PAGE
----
Africa’s 4th wave of COVID-19 pandemic flattening: WHO

Health workers personal protective equipment (PPE) record the details of residents, as they stand at social distance to each other, during a Covid-19 testing drive at Olympic Primary School in Nairobi, Kenya, on Tuesday, May 26, 2020. Halfway through Kenyan President Uhuru Kenyattas second term his pledge of transforming the economy through manufacturing, farming, health care and low-cost housing have been slow to show results, and the coronavirus pandemic could now reduce that to little more than an election promise. Photographer: Patrick Meinhardt/Bloomberg via Getty Images
People are seen at a shopping mall as they continue their daily life as the new omicron variant of the coronavirus detected, in Cape Town, South Africa on November 30, 2021. (Photo by Getty Images)

After a six-week surge, Africa’s fourth wave of COVID-19 pandemic, driven primarily by the Omicron variant, is flattening, marking the shortest-lived surge to date in the continent where cumulative cases have now exceeded 10 million, the World Health Organization (WHO) said Thursday.

Weekly cases having plateaued in the week ending on January 9, said a statement of WHO’s regional office for Africa.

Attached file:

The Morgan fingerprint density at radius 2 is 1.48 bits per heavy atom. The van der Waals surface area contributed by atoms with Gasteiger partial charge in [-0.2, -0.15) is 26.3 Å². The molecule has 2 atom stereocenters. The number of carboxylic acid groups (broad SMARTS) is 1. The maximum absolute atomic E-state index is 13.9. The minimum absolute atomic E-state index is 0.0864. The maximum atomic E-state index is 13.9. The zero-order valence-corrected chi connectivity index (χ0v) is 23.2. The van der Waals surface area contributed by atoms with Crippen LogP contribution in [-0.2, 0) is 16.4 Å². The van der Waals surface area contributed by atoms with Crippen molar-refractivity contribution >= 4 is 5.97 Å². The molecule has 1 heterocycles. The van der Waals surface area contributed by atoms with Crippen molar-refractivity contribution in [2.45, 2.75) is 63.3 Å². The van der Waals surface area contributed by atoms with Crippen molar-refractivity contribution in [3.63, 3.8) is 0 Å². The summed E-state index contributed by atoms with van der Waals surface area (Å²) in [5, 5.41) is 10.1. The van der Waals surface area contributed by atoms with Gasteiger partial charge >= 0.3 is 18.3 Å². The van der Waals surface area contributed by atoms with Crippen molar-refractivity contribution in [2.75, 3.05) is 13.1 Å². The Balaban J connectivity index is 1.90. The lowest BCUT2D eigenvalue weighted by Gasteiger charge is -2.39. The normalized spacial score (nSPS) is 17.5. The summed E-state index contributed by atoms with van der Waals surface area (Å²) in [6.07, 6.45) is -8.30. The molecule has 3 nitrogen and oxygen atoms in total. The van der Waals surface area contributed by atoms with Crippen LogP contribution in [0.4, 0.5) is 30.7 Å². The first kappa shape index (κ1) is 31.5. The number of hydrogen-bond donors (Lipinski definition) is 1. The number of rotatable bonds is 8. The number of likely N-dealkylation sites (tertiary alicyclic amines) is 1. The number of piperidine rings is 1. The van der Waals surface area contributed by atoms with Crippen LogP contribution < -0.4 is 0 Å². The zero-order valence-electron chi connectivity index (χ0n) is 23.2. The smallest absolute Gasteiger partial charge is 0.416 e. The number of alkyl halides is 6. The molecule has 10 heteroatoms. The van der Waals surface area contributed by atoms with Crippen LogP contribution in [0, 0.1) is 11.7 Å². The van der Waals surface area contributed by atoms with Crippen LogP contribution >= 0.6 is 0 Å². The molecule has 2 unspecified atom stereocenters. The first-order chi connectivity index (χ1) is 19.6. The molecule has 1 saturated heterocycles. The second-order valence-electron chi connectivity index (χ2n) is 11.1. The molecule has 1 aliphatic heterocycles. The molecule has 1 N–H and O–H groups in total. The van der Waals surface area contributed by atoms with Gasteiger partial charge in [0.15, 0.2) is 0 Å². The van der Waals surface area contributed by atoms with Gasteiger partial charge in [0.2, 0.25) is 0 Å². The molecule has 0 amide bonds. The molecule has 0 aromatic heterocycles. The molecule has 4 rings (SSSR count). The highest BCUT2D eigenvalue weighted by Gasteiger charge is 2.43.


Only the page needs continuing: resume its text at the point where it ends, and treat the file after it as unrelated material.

It said that Southern Africa, which saw a huge increase in infections during the pandemic wave, recorded a 14 percent decline in infections over the past week, with South Africa, where Omicron was first reported, recording a 9 percent fall in weekly infections.

North and West Africa, however, are witnessing a rise in cases, with North Africa reporting a 121 percent increase this past week compared with the previous one, warned the WHO.

Across the continent, though, deaths rose by 64 percent in the seven days ending on January 9 compared with the week before mainly due to infections among people at high risk. Nonetheless, deaths in the fourth wave on the African continent are lower than in the previous waves.

So far 30 African countries have detected the Omicron variant, while the Delta variant has been reported in 42 African countries.

“Early indications suggest that Africa’s fourth wave has been steep and brief but no less destabilizing. The crucial pandemic countermeasure badly needed in Africa still stands, and that is rapidly and significantly increasing COVID-19 vaccinations. The next wave might not be so forgiving,” said Matshidiso Moeti, WHO’s regional director for Africa.

While the continent appears to be weathering the latest pandemic wave, vaccinations still remain low. Just around 10 percent of Africa’s population has been fully vaccinated, noted WHO.

The number of confirmed COVID-19 cases in Africa reached 10,159,243 cases as of Wednesday evening, according to the Africa Centers for Disease Control and Prevention.